Adapted by Nicholas and Ted Griffin from Eric Garcia's book, Matchstick Men is the story of Roy Waller (Nicolas Cage), a lifelong flim-flam man who has always flown under the radar of the law because he has so assiduously stuck to the small con. Currently, he and his partner, Frank Mercer (Sam Rockwell), are working a scheme to sell water filtration systems at 10 times their retail price, then pose as federal agents out to catch themselves so they can bilk their dupes out of still more money. The picture makes us uneasy with the way it nudges us to side with the grifters as they manipulate their marks.
Roy's saving grace is that he's uneasy, too. He's become a cauldron of neuroses that manifest themselves in tics and barks and an obsessive-compulsive disorder worse than the one Jack Nicholson battled in As Good As It Gets. Also, we learn, Roy has had a lousy romantic life. He hasn't had a relationship with a woman since his wife left him 15 years ago, and he doesn't know if the child she was carrying at the time was ever born. All these torments lead him to a shrink (Bruce Altman) who arranges for him to meet his daughter, Angela (Alison Lohman), now 14 and a little wild but apparently a decent person eager to know and have a relationship with her dad. Roy's earnest but stumbling attempts to act like a good father provide the picture its greatest interest, its sweetest humor and its emotional core.
Roy falls for Angela (as do we) and falls hard. He's got a wad of cash in a safe deposit box that might exceed a million bucks, but he wants more for his daughter, and so he agrees to Frank's pestering proposal that they work a long con for a big score. Their mark is an obnoxious and greedy businessman named Chuck Frechette (Bruce McGill), and they set out to take him for $80,000 in one rigged cash swap. But when the timing gets screwed up, Roy believes he has no choice but to draft Angela as a player in the con, a hasty decision that casts his beloved child into a criminal role. When complications ensue, Roy has a lot to regret.
By no means all of this holds up. Like a lot of movies about scams, the plot works a lot better going forward than it does reflected on from the resolution back toward the beginning. A lot that does happen must happen but, in fact, very easily might not have happened. That may be almost inevitable in this kind of movie, but it's always disappointing. Moreover, just as in The Sting, there's a con within the con. I didn't see it coming then, and that's why it remains my favorite movie of this type. Unfortunately, I did see the con within the con unfolding in Matchstick Men, and though that fact did not destroy my liking for this movie, it did diminish my admiration a smidgen.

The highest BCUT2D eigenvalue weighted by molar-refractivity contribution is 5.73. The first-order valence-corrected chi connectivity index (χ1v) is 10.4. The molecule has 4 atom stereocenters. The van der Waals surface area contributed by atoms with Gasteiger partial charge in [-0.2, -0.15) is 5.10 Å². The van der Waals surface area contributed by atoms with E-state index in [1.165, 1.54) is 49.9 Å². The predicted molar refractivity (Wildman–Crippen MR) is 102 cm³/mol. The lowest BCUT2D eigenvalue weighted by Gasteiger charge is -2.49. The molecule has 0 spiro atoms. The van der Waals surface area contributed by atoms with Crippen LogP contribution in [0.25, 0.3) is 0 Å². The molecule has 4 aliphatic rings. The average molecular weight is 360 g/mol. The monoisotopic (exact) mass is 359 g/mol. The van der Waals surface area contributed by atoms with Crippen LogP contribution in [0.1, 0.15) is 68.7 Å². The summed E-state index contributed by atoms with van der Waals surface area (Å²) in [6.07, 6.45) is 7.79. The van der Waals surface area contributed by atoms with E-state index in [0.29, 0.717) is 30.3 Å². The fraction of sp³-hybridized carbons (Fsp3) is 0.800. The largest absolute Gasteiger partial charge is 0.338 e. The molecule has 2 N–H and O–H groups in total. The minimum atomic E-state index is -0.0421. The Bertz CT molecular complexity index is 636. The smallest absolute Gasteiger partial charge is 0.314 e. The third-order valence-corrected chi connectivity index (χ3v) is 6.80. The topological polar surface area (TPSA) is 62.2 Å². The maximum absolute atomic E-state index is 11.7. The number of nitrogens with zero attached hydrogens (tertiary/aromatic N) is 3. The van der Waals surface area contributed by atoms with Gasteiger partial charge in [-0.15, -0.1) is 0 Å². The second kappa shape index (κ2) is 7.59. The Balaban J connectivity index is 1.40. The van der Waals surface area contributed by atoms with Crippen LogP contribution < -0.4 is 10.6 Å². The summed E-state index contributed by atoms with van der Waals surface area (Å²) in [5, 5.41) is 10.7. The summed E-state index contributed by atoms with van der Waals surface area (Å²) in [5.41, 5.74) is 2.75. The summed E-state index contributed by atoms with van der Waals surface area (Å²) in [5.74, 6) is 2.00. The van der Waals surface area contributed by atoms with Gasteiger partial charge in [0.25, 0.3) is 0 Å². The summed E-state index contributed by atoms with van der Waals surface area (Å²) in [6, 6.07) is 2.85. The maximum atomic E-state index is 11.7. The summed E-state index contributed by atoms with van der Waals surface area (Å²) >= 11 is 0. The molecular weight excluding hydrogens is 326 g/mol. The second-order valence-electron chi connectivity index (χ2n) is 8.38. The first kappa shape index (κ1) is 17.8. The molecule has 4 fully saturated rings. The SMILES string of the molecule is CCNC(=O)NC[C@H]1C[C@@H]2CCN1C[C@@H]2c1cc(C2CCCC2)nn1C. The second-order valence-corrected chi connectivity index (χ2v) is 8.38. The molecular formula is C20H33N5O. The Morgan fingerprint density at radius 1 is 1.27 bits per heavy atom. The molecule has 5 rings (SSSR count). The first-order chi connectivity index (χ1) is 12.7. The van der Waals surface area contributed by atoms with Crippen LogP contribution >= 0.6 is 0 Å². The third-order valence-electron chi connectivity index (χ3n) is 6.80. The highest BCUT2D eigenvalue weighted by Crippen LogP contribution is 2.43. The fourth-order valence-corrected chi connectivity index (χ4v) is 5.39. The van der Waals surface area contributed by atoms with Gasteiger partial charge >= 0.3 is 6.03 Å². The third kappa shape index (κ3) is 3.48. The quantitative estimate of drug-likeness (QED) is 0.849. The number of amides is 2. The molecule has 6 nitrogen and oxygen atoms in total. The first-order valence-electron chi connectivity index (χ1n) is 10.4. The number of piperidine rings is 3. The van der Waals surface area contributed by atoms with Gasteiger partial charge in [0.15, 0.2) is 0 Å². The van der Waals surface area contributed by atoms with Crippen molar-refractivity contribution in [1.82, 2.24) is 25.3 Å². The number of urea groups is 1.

Among the elements that work are the wonderful lead performances. Always edgy and in danger of going over the top, Nicolas Cage has found the perfect character for his full-throttle energy. I predict he'll be a strong contender for an Oscar nomination. Meanwhile, I'd be shocked if Lohman doesn't land at least a nomination. She was so absolutely convincing as an eighth grader, I was astonished to learn that she was 23 when she played this part.
What always lasts longest in my affection for a movie, however, is character development that takes me somewhere I don't expect. Careful plotting can surprise and please, but well-drawn characters who change and grow can touch and teach. This is the area in which Matchstick Men excels. The picture manipulates our discomfort about Roy's profession with canny skill. The filmmakers know exactly the effect of their details and the way we will react. So ultimately there's a con within the con within the con. But the con within the con within the con is that this movie isn't about the con. It's about the man. I might wish I hadn't unknotted the first narrative surprise so easily. But in blocking the film's climactic left hook, I left myself open for the crunching right cross of its heartfelt denouement, and it knocked me right out.